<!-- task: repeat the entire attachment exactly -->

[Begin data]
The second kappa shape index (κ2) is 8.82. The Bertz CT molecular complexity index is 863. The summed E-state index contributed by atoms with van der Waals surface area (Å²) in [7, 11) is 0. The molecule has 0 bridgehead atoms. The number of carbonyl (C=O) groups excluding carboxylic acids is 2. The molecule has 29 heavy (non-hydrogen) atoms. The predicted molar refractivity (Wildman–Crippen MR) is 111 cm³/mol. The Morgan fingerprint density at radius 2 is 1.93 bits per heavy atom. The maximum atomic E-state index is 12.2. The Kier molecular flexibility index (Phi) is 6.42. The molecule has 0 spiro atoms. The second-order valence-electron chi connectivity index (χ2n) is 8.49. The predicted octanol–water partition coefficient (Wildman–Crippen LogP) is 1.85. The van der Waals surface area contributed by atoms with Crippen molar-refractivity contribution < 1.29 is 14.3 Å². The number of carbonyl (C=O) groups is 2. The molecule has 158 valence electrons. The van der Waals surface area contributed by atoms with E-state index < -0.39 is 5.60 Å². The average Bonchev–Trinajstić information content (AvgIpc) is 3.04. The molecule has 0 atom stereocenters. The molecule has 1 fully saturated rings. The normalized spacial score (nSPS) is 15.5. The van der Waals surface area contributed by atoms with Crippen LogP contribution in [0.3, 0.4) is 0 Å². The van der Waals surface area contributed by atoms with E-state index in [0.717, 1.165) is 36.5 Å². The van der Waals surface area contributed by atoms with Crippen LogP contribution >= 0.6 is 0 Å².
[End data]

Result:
The second kappa shape index (κ2) is 8.82. The Bertz CT molecular complexity index is 863. The summed E-state index contributed by atoms with van der Waals surface area (Å²) in [7, 11) is 0. The molecule has 0 bridgehead atoms. The number of carbonyl (C=O) groups excluding carboxylic acids is 2. The molecule has 29 heavy (non-hydrogen) atoms. The predicted molar refractivity (Wildman–Crippen MR) is 111 cm³/mol. The Morgan fingerprint density at radius 2 is 1.93 bits per heavy atom. The maximum atomic E-state index is 12.2. The Kier molecular flexibility index (Phi) is 6.42. The molecule has 0 spiro atoms. The second-order valence-electron chi connectivity index (χ2n) is 8.49. The predicted octanol–water partition coefficient (Wildman–Crippen LogP) is 1.85. The van der Waals surface area contributed by atoms with Crippen molar-refractivity contribution < 1.29 is 14.3 Å². The number of carbonyl (C=O) groups is 2. The molecule has 158 valence electrons. The van der Waals surface area contributed by atoms with E-state index < -0.39 is 5.60 Å². The average Bonchev–Trinajstić information content (AvgIpc) is 3.04. The molecule has 0 atom stereocenters. The molecule has 1 fully saturated rings. The normalized spacial score (nSPS) is 15.5. The van der Waals surface area contributed by atoms with Crippen LogP contribution in [0.3, 0.4) is 0 Å². The van der Waals surface area contributed by atoms with E-state index in [0.717, 1.165) is 36.5 Å². The van der Waals surface area contributed by atoms with Crippen LogP contribution >= 0.6 is 0 Å².